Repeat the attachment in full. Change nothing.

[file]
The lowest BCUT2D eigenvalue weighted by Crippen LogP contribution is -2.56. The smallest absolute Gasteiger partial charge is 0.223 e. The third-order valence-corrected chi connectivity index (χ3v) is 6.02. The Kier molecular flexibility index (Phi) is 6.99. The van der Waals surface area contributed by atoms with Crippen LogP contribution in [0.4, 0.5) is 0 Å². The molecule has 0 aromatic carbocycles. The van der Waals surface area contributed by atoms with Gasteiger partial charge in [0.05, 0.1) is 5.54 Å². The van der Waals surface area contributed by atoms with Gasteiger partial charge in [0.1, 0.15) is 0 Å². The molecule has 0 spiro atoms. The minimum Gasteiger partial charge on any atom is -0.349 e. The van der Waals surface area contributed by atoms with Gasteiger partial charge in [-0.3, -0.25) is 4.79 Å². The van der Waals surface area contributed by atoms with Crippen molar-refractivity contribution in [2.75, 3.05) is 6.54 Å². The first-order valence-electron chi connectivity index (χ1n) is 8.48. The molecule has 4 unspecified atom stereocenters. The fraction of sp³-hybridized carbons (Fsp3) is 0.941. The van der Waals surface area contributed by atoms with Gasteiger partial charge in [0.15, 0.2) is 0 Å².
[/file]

The lowest BCUT2D eigenvalue weighted by Crippen LogP contribution is -2.56. The smallest absolute Gasteiger partial charge is 0.223 e. The third-order valence-corrected chi connectivity index (χ3v) is 6.02. The Kier molecular flexibility index (Phi) is 6.99. The van der Waals surface area contributed by atoms with Crippen LogP contribution in [0.4, 0.5) is 0 Å². The molecule has 0 aromatic carbocycles. The van der Waals surface area contributed by atoms with Gasteiger partial charge in [0.05, 0.1) is 5.54 Å². The van der Waals surface area contributed by atoms with Gasteiger partial charge in [0.1, 0.15) is 0 Å². The molecule has 0 spiro atoms. The minimum Gasteiger partial charge on any atom is -0.349 e. The van der Waals surface area contributed by atoms with Gasteiger partial charge in [-0.3, -0.25) is 4.79 Å². The van der Waals surface area contributed by atoms with Crippen molar-refractivity contribution in [2.75, 3.05) is 6.54 Å². The first-order valence-electron chi connectivity index (χ1n) is 8.48. The molecule has 4 unspecified atom stereocenters. The fraction of sp³-hybridized carbons (Fsp3) is 0.941. The van der Waals surface area contributed by atoms with Gasteiger partial charge in [0.15, 0.2) is 0 Å².